Generalizing away from the toys debate, there are lots of activities I pursue that fall somewhere along this spectrum. Here is a (somwhat) sorted list of activities, based on how I perceive them, active to passive.

* Writing (I contribute all of it, and I get clarity of thought in return)
* Reading books (I contribute my imagination and my experience, and I get fulfillment and enlightenment)
* Reading insightful blogs (I contribute my experiences and get newly synthesized ideas in return)
* Television (I contribute empathy for characters and get occasional catharsis)
* Inane time-waster Internet sites like Failblog (I contribute nothing and get only some cheap laughs)

In trying to be happier and more fulfilled, I'm trying to reduce the number of my life's "battery-operated toys".

Wednesday, March 10, 2010

A Job Well Done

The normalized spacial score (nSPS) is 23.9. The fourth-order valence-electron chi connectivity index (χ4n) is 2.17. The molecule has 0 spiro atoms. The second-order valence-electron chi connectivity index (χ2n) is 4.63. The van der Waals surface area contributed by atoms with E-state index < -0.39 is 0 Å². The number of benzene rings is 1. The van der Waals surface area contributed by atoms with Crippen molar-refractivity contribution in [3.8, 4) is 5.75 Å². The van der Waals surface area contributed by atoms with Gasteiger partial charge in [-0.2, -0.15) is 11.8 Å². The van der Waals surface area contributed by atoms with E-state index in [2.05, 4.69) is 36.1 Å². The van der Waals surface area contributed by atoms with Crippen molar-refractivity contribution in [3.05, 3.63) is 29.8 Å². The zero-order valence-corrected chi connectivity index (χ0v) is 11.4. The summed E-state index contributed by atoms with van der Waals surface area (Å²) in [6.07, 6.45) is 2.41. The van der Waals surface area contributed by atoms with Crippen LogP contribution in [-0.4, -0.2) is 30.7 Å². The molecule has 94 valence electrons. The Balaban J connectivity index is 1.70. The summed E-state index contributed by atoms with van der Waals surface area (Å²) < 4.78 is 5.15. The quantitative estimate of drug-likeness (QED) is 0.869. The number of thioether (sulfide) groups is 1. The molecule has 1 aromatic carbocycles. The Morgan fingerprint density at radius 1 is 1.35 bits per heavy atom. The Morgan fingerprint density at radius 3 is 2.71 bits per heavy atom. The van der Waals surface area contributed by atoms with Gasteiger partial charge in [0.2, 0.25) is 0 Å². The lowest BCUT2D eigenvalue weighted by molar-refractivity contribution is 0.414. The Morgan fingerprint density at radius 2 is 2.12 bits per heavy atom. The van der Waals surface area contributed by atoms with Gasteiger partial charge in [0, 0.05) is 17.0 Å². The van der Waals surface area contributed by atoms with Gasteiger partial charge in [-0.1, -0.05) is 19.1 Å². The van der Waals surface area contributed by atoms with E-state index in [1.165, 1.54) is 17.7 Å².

Just last month, Stephanie and I finally took the initiative to make our house more our own by painting the walls. Since we were working in a limited (weekend) time frame, we haven't done all the walls we plan to do, but the main living area is looking better.

We did the painting ourselves. After all, to get things looking right, we had to pick the precise colors we wanted. The supplies were cheap—a couple of rollers, some paintbrushes we already had on hand, and a roll of painter's tape.

But in the process of painting our own walls, we gained more than just the savings of painter's fees.

First off, we felt pride in our accomplishment. Neither of us had painted a room before, and when it was done, it looked pretty good! We were both pleasantly surprised by the outcome.